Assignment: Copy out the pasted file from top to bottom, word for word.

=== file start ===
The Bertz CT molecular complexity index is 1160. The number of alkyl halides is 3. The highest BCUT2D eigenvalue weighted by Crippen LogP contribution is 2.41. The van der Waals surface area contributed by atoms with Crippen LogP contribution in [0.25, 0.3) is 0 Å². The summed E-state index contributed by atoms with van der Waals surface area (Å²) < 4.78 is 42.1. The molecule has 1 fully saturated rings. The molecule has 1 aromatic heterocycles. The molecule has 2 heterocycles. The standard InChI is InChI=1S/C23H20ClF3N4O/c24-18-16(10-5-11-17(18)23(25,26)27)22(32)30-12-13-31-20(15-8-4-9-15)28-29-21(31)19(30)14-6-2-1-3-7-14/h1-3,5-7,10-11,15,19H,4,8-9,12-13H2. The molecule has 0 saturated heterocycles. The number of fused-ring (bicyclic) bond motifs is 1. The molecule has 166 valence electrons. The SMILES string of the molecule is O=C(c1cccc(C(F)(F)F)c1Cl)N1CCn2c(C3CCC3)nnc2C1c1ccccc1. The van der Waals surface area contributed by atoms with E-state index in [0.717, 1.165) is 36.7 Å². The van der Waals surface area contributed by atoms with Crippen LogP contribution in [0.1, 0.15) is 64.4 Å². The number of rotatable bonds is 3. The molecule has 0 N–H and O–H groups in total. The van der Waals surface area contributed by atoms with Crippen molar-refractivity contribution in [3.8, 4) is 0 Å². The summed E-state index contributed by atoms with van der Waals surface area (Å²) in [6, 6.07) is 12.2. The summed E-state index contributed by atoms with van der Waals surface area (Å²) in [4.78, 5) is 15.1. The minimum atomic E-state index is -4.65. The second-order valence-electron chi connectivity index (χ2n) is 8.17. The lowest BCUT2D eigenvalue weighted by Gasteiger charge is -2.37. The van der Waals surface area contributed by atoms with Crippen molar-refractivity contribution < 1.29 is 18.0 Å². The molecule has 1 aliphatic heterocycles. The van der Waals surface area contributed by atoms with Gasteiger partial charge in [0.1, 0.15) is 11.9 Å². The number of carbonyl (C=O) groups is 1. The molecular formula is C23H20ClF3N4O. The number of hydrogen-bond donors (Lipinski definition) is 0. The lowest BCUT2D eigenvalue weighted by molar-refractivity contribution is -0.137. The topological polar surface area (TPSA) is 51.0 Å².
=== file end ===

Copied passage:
The Bertz CT molecular complexity index is 1160. The number of alkyl halides is 3. The highest BCUT2D eigenvalue weighted by Crippen LogP contribution is 2.41. The van der Waals surface area contributed by atoms with Crippen LogP contribution in [0.25, 0.3) is 0 Å². The summed E-state index contributed by atoms with van der Waals surface area (Å²) < 4.78 is 42.1. The molecule has 1 fully saturated rings. The molecule has 1 aromatic heterocycles. The molecule has 2 heterocycles. The standard InChI is InChI=1S/C23H20ClF3N4O/c24-18-16(10-5-11-17(18)23(25,26)27)22(32)30-12-13-31-20(15-8-4-9-15)28-29-21(31)19(30)14-6-2-1-3-7-14/h1-3,5-7,10-11,15,19H,4,8-9,12-13H2. The molecule has 0 saturated heterocycles. The number of fused-ring (bicyclic) bond motifs is 1. The molecule has 166 valence electrons. The SMILES string of the molecule is O=C(c1cccc(C(F)(F)F)c1Cl)N1CCn2c(C3CCC3)nnc2C1c1ccccc1. The van der Waals surface area contributed by atoms with E-state index in [0.717, 1.165) is 36.7 Å². The van der Waals surface area contributed by atoms with Crippen LogP contribution in [0.1, 0.15) is 64.4 Å². The number of rotatable bonds is 3. The molecule has 0 N–H and O–H groups in total. The van der Waals surface area contributed by atoms with Crippen molar-refractivity contribution in [3.8, 4) is 0 Å². The summed E-state index contributed by atoms with van der Waals surface area (Å²) in [6, 6.07) is 12.2. The summed E-state index contributed by atoms with van der Waals surface area (Å²) in [4.78, 5) is 15.1. The minimum atomic E-state index is -4.65. The second-order valence-electron chi connectivity index (χ2n) is 8.17. The lowest BCUT2D eigenvalue weighted by Gasteiger charge is -2.37. The van der Waals surface area contributed by atoms with Crippen molar-refractivity contribution < 1.29 is 18.0 Å². The molecule has 1 aliphatic heterocycles. The van der Waals surface area contributed by atoms with Gasteiger partial charge in [0.1, 0.15) is 11.9 Å². The number of carbonyl (C=O) groups is 1. The molecular formula is C23H20ClF3N4O. The number of hydrogen-bond donors (Lipinski definition) is 0. The lowest BCUT2D eigenvalue weighted by molar-refractivity contribution is -0.137. The topological polar surface area (TPSA) is 51.0 Å².